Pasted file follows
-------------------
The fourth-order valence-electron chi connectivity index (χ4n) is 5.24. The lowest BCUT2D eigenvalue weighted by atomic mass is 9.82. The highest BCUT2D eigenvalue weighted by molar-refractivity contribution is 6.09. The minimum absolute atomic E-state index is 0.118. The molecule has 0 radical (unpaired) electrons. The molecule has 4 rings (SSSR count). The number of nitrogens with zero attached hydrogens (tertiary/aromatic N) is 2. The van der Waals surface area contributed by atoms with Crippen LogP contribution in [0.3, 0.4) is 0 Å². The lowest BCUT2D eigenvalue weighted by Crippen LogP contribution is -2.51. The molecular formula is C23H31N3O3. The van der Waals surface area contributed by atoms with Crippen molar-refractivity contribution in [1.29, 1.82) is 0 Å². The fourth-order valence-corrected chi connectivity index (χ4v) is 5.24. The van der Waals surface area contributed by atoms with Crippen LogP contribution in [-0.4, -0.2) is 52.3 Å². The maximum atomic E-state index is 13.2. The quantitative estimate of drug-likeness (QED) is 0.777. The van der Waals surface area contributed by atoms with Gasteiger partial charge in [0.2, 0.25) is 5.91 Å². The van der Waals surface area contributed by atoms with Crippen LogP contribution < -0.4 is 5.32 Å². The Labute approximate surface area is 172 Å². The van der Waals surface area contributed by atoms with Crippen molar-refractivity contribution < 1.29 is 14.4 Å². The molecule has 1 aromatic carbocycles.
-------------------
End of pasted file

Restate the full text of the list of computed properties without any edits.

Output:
The fourth-order valence-electron chi connectivity index (χ4n) is 5.24. The lowest BCUT2D eigenvalue weighted by atomic mass is 9.82. The highest BCUT2D eigenvalue weighted by molar-refractivity contribution is 6.09. The minimum absolute atomic E-state index is 0.118. The molecule has 0 radical (unpaired) electrons. The molecule has 4 rings (SSSR count). The number of nitrogens with zero attached hydrogens (tertiary/aromatic N) is 2. The van der Waals surface area contributed by atoms with Crippen LogP contribution in [0.3, 0.4) is 0 Å². The lowest BCUT2D eigenvalue weighted by Crippen LogP contribution is -2.51. The molecular formula is C23H31N3O3. The van der Waals surface area contributed by atoms with Crippen molar-refractivity contribution in [1.29, 1.82) is 0 Å². The fourth-order valence-corrected chi connectivity index (χ4v) is 5.24. The van der Waals surface area contributed by atoms with Crippen LogP contribution in [-0.4, -0.2) is 52.3 Å². The maximum atomic E-state index is 13.2. The quantitative estimate of drug-likeness (QED) is 0.777. The van der Waals surface area contributed by atoms with Gasteiger partial charge in [0.2, 0.25) is 5.91 Å². The van der Waals surface area contributed by atoms with Crippen LogP contribution < -0.4 is 5.32 Å². The Labute approximate surface area is 172 Å². The van der Waals surface area contributed by atoms with Crippen molar-refractivity contribution < 1.29 is 14.4 Å². The molecule has 1 aromatic carbocycles.